Degree Name

EdD (Doctor of Education)

Program

Educational Leadership

Date of Award

5-2019

Committee Chair or Co-Chairs

Don Good

Committee Members

Jill Channing, Robbie Melton, Stephanie Tweed

Abstract

The purpose of this study was to assess technology use, on-the-job technology training, education levels, and salary ranges of employees in low-, middle-, and high- skill jobs in a rural county in East Tennessee to create an example of a small town workforce. For this study, technology included computers, robotics, and mobile technology. A survey determined the technology used, training provided, salaries, and job skill levels based on education obtained and required by major employers. The study identified the level of jobs requiring more technology skills and salaries or training related to these job skill levels. Participants included 336 persons who completed an electronic survey. Participants represented twenty-eight different companies in healthcare, education, manufacturing, banking, and other small businesses in an East Tennessee rural county.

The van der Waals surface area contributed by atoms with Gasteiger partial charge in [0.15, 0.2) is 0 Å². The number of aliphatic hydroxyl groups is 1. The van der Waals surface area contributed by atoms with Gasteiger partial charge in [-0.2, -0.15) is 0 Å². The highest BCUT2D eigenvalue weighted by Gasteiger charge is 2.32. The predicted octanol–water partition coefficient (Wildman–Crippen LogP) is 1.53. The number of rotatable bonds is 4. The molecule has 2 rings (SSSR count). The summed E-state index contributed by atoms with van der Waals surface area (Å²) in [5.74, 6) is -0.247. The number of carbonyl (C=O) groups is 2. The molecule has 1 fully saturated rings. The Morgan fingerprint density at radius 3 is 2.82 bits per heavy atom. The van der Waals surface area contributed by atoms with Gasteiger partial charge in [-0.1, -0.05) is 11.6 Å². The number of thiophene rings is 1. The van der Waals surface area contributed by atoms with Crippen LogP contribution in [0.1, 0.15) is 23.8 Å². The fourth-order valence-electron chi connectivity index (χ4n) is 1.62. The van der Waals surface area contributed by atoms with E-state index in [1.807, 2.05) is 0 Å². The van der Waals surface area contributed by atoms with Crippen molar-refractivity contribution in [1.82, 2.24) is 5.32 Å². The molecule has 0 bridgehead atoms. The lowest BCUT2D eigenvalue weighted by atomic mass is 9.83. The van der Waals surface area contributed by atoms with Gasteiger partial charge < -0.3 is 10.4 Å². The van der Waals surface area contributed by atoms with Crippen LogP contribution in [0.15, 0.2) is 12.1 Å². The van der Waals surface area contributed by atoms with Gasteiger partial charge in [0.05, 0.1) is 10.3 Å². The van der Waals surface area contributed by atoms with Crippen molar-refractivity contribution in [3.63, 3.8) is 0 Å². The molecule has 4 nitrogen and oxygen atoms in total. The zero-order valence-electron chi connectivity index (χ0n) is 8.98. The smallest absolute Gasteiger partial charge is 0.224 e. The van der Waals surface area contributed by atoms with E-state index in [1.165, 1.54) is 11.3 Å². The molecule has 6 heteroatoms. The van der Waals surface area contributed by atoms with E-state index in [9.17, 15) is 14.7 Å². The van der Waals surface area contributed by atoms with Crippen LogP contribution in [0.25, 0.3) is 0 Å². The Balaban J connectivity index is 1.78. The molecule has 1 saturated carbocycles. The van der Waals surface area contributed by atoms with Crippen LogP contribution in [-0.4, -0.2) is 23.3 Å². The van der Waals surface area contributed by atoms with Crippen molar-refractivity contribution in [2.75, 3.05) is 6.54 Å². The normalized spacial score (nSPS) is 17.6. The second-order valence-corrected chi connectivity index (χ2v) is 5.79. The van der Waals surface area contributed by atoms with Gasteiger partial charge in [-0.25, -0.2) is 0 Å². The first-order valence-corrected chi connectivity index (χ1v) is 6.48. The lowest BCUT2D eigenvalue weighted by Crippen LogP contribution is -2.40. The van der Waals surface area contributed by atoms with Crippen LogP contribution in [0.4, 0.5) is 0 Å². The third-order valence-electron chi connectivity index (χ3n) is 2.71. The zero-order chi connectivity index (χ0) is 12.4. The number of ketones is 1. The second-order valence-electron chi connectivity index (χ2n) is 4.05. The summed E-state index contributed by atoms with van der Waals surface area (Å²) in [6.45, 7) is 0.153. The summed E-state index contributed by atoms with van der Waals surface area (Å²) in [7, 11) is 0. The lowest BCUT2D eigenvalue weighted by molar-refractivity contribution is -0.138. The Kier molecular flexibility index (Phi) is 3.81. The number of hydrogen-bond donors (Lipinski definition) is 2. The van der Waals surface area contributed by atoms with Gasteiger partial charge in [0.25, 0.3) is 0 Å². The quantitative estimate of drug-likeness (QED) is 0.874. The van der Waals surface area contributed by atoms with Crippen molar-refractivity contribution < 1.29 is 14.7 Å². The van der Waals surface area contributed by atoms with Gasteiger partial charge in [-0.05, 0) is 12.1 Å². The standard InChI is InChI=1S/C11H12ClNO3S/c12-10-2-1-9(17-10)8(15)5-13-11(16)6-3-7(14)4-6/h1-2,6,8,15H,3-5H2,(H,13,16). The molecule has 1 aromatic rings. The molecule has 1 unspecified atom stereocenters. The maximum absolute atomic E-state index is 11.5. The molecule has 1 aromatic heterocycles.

The major findings of the study included: a) use of multiple forms of technology in all job skill levels; b) more time spent in on-the-job training for higher job skill levels; c) participants in lower job skill levels more likely to be overqualified for their position; d) participants in higher paying jobs used more types of technology; and e) participants in higher skill level jobs tend to have higher salaries. The study concluded that, while technology affected all skill levels, there was a significantly positive relationship between salary, technology use, technology training, and job skill level.

Document Type

Dissertation - Open Access

Copyright

Copyright by the authors.

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